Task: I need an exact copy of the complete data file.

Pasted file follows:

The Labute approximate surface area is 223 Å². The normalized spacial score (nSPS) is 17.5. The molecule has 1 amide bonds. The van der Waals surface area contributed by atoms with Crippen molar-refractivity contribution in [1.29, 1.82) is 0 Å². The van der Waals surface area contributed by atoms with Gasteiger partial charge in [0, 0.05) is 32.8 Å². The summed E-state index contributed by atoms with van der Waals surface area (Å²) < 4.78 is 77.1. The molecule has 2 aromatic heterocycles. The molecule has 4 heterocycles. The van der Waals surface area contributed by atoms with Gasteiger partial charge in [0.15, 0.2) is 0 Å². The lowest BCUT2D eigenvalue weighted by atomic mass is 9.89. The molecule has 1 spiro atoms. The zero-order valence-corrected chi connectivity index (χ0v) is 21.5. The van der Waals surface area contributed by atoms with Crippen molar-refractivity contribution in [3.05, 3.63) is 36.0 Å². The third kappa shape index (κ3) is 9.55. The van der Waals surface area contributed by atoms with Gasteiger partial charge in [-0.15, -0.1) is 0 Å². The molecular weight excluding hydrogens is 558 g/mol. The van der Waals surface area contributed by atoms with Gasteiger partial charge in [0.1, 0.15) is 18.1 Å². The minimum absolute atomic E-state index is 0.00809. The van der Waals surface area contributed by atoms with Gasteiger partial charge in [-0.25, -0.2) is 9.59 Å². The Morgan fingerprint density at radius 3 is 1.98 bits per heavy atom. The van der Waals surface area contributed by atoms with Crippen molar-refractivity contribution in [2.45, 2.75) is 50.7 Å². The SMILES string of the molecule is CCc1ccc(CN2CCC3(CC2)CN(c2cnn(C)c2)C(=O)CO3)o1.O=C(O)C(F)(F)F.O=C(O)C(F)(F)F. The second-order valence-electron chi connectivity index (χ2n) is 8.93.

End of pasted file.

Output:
The Labute approximate surface area is 223 Å². The normalized spacial score (nSPS) is 17.5. The molecule has 1 amide bonds. The van der Waals surface area contributed by atoms with Crippen molar-refractivity contribution in [1.29, 1.82) is 0 Å². The van der Waals surface area contributed by atoms with Gasteiger partial charge in [0, 0.05) is 32.8 Å². The summed E-state index contributed by atoms with van der Waals surface area (Å²) < 4.78 is 77.1. The molecule has 2 aromatic heterocycles. The molecule has 4 heterocycles. The van der Waals surface area contributed by atoms with Gasteiger partial charge in [0.15, 0.2) is 0 Å². The lowest BCUT2D eigenvalue weighted by atomic mass is 9.89. The molecule has 1 spiro atoms. The zero-order valence-corrected chi connectivity index (χ0v) is 21.5. The van der Waals surface area contributed by atoms with Crippen molar-refractivity contribution in [3.05, 3.63) is 36.0 Å². The third kappa shape index (κ3) is 9.55. The van der Waals surface area contributed by atoms with Gasteiger partial charge in [-0.15, -0.1) is 0 Å². The molecular weight excluding hydrogens is 558 g/mol. The van der Waals surface area contributed by atoms with Gasteiger partial charge in [0.1, 0.15) is 18.1 Å². The minimum absolute atomic E-state index is 0.00809. The van der Waals surface area contributed by atoms with Gasteiger partial charge in [-0.25, -0.2) is 9.59 Å². The Morgan fingerprint density at radius 3 is 1.98 bits per heavy atom. The van der Waals surface area contributed by atoms with Crippen molar-refractivity contribution in [2.45, 2.75) is 50.7 Å². The SMILES string of the molecule is CCc1ccc(CN2CCC3(CC2)CN(c2cnn(C)c2)C(=O)CO3)o1.O=C(O)C(F)(F)F.O=C(O)C(F)(F)F. The second-order valence-electron chi connectivity index (χ2n) is 8.93.